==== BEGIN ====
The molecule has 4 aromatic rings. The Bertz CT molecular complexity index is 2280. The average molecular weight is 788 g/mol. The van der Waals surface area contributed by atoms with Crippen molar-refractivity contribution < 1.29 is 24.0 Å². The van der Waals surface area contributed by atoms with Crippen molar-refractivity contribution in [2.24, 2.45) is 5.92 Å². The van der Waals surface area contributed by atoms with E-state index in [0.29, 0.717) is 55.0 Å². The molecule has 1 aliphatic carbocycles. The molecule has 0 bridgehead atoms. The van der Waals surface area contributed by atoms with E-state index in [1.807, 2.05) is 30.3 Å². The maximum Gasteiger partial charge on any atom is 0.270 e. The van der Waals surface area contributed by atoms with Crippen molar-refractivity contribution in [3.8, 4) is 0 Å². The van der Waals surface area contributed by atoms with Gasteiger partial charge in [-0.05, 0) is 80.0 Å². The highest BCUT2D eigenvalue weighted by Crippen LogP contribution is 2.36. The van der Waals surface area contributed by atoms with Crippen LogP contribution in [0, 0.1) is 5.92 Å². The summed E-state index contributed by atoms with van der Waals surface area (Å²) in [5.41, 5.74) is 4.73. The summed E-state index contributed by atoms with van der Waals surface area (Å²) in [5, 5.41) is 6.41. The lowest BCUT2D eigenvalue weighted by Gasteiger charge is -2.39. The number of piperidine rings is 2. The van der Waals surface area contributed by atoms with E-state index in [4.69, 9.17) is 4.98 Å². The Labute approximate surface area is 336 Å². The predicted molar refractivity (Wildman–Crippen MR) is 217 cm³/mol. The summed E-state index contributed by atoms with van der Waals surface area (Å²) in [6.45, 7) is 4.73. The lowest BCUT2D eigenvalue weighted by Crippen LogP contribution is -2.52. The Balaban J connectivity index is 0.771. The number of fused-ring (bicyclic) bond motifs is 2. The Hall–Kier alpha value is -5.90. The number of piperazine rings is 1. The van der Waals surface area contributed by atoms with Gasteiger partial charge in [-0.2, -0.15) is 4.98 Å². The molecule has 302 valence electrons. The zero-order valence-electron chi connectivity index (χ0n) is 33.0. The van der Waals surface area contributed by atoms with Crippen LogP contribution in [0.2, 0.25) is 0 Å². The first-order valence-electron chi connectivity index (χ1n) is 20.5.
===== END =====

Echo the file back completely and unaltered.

The molecule has 4 aromatic rings. The Bertz CT molecular complexity index is 2280. The average molecular weight is 788 g/mol. The van der Waals surface area contributed by atoms with Crippen molar-refractivity contribution < 1.29 is 24.0 Å². The van der Waals surface area contributed by atoms with Crippen molar-refractivity contribution in [2.24, 2.45) is 5.92 Å². The van der Waals surface area contributed by atoms with E-state index in [0.29, 0.717) is 55.0 Å². The molecule has 1 aliphatic carbocycles. The molecule has 0 bridgehead atoms. The van der Waals surface area contributed by atoms with E-state index in [1.807, 2.05) is 30.3 Å². The maximum Gasteiger partial charge on any atom is 0.270 e. The van der Waals surface area contributed by atoms with Crippen molar-refractivity contribution in [3.8, 4) is 0 Å². The van der Waals surface area contributed by atoms with Gasteiger partial charge in [-0.05, 0) is 80.0 Å². The highest BCUT2D eigenvalue weighted by Crippen LogP contribution is 2.36. The van der Waals surface area contributed by atoms with Crippen LogP contribution in [0, 0.1) is 5.92 Å². The summed E-state index contributed by atoms with van der Waals surface area (Å²) in [5.41, 5.74) is 4.73. The summed E-state index contributed by atoms with van der Waals surface area (Å²) in [5, 5.41) is 6.41. The lowest BCUT2D eigenvalue weighted by Gasteiger charge is -2.39. The number of piperidine rings is 2. The van der Waals surface area contributed by atoms with E-state index in [4.69, 9.17) is 4.98 Å². The Labute approximate surface area is 336 Å². The predicted molar refractivity (Wildman–Crippen MR) is 217 cm³/mol. The summed E-state index contributed by atoms with van der Waals surface area (Å²) in [6.45, 7) is 4.73. The lowest BCUT2D eigenvalue weighted by Crippen LogP contribution is -2.52. The Balaban J connectivity index is 0.771. The number of fused-ring (bicyclic) bond motifs is 2. The Hall–Kier alpha value is -5.90. The number of piperazine rings is 1. The van der Waals surface area contributed by atoms with Gasteiger partial charge in [-0.2, -0.15) is 4.98 Å². The molecule has 302 valence electrons. The zero-order valence-electron chi connectivity index (χ0n) is 33.0. The van der Waals surface area contributed by atoms with Crippen LogP contribution in [0.2, 0.25) is 0 Å². The first-order valence-electron chi connectivity index (χ1n) is 20.5.